Accessibility has become a very HOT topic in recent years with the design community. Websites, because of their nature, are very high on the watch list when it comes to accessibility. The internet is open for all and because of that, should be useable by all. Wendy Chisholm, author of “Universal Design for Web Applications”, was recently featured on a podcast that discussed this very topic.

It seems that technology is not designed to fit everyone – the general masses yes, but a significant portion no. In 1999 Wendy Chisholm wrote the book “Universal Design for Web Applications”. This book was soon adopted by most of the world as a set of guidelines for how to design with accessibility in mind. During the podcast, Wendy Chisholm mentions three things that needs to happen for all design to be universal:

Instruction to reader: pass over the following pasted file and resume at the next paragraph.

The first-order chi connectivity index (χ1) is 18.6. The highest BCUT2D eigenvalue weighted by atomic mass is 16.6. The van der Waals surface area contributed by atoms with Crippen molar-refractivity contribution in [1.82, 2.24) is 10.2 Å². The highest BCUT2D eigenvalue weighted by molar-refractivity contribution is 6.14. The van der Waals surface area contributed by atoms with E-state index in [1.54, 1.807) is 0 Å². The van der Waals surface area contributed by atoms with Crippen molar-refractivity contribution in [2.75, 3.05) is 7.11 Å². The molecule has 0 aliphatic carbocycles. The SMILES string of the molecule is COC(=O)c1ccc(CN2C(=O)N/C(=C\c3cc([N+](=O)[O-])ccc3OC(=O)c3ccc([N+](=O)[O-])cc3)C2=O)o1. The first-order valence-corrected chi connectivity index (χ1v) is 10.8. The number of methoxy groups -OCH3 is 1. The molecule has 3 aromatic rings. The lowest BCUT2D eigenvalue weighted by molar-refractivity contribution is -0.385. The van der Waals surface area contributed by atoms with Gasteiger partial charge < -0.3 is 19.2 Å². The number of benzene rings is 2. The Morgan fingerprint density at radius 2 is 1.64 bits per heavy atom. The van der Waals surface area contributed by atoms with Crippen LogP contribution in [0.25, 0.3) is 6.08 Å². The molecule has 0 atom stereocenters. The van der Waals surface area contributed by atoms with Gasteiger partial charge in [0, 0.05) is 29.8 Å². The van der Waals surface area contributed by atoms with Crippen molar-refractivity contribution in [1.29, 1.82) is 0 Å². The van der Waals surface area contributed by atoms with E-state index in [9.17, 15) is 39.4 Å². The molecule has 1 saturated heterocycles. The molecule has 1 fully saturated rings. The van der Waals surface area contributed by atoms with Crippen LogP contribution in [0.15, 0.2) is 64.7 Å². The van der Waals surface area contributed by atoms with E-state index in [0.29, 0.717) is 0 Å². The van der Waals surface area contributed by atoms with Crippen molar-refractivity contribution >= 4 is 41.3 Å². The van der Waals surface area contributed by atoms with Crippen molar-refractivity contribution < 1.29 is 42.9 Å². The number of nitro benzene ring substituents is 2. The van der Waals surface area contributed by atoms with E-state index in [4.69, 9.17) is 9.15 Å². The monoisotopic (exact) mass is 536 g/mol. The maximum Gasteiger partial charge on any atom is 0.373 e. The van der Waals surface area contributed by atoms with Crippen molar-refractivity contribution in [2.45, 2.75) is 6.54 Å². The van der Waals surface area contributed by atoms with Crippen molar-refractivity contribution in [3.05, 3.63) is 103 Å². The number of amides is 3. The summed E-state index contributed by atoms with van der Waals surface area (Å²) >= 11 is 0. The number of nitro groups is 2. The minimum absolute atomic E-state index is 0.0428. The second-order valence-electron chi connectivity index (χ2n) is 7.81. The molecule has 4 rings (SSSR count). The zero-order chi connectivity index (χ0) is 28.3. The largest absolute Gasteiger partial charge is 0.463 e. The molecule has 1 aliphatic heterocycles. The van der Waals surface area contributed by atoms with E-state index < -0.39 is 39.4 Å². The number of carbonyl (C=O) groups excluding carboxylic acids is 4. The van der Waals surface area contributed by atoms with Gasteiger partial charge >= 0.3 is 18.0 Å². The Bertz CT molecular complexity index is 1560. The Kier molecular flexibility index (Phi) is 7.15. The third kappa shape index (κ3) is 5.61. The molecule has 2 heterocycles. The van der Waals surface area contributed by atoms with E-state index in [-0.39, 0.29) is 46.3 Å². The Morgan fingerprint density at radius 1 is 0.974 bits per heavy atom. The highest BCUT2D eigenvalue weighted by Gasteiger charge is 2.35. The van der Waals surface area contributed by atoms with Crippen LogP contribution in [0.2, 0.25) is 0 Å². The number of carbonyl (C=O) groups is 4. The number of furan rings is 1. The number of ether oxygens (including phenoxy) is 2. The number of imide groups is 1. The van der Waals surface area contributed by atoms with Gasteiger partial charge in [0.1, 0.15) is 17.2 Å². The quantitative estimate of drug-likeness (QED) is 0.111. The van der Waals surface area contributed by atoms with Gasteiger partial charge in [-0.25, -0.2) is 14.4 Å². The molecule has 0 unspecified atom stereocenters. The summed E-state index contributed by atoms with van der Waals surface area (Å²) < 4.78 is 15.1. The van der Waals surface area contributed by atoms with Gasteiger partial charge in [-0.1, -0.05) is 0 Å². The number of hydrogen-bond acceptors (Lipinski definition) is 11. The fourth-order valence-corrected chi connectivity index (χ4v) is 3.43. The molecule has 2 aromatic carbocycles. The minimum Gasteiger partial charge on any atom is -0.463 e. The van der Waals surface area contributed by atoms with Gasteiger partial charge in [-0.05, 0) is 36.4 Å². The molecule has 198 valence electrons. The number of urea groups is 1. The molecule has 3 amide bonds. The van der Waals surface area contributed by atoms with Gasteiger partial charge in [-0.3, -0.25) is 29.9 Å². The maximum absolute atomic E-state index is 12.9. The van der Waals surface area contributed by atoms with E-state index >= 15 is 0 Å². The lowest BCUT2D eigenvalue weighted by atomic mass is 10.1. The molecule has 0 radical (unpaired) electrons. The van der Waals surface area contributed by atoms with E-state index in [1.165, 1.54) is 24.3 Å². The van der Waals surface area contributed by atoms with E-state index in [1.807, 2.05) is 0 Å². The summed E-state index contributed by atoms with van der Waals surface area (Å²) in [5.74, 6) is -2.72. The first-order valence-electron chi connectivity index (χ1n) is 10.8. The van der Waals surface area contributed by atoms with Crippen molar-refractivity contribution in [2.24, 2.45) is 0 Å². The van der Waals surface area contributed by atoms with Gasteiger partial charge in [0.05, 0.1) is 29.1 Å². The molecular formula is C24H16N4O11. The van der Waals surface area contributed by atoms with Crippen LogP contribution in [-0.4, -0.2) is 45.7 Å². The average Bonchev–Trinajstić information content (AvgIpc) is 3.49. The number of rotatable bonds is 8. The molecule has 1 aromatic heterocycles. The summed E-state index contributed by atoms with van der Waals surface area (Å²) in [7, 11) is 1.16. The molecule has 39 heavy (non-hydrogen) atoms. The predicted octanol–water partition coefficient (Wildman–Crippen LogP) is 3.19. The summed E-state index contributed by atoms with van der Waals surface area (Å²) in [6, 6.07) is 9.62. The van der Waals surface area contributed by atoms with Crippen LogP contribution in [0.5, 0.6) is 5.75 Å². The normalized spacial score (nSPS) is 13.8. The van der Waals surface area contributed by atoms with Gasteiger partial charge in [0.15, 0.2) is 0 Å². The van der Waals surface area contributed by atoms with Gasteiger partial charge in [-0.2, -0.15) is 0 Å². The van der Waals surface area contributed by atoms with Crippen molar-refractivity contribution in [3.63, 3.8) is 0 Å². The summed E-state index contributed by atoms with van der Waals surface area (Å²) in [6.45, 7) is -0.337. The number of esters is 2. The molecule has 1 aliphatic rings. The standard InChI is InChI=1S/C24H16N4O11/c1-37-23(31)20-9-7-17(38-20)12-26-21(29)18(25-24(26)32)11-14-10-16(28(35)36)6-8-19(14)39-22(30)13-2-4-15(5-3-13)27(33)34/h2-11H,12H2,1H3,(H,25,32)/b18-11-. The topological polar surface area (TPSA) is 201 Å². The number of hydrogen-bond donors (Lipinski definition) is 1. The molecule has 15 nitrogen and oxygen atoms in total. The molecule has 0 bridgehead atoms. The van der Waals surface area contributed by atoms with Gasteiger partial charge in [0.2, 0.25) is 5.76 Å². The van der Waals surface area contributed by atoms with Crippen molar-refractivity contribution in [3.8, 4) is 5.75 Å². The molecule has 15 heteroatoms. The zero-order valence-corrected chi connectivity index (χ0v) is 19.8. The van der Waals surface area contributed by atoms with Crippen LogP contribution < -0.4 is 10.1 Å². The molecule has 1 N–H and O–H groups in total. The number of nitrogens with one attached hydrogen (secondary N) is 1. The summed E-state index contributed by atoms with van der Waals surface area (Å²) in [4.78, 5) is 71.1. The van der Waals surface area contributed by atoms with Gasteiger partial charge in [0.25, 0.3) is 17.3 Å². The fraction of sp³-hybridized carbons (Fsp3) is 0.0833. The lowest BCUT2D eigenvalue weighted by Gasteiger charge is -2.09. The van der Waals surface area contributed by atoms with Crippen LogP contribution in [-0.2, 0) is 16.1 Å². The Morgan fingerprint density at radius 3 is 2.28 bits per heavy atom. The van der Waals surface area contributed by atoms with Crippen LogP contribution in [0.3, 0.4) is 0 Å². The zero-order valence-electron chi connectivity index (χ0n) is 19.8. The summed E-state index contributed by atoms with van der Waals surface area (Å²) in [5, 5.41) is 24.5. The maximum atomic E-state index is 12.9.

1. Technology needs to have accessibility built in.
  2. A cultural shift need to take place.
  3. People with disabilities need to be involved in the development.

A very interesting point that was brought up was that by applying accessibility principles to web design, then the different search engines would pick up more of you tags. Wendy Chisholm said to think of “Google as a blind deaf user”.

But web design is not the only discipline that needs rules of accessibility. Some interested points have come up in regards to the print industry and accessibility. Different steps can be taken to both improve readability and accessibility. In some research, I came across two different presentations that spoke to print documents and how to improve the design:

Cover page from CNIB Clear Print Guide Presentation

Cover page from CNIB Clear Print Guide Presentation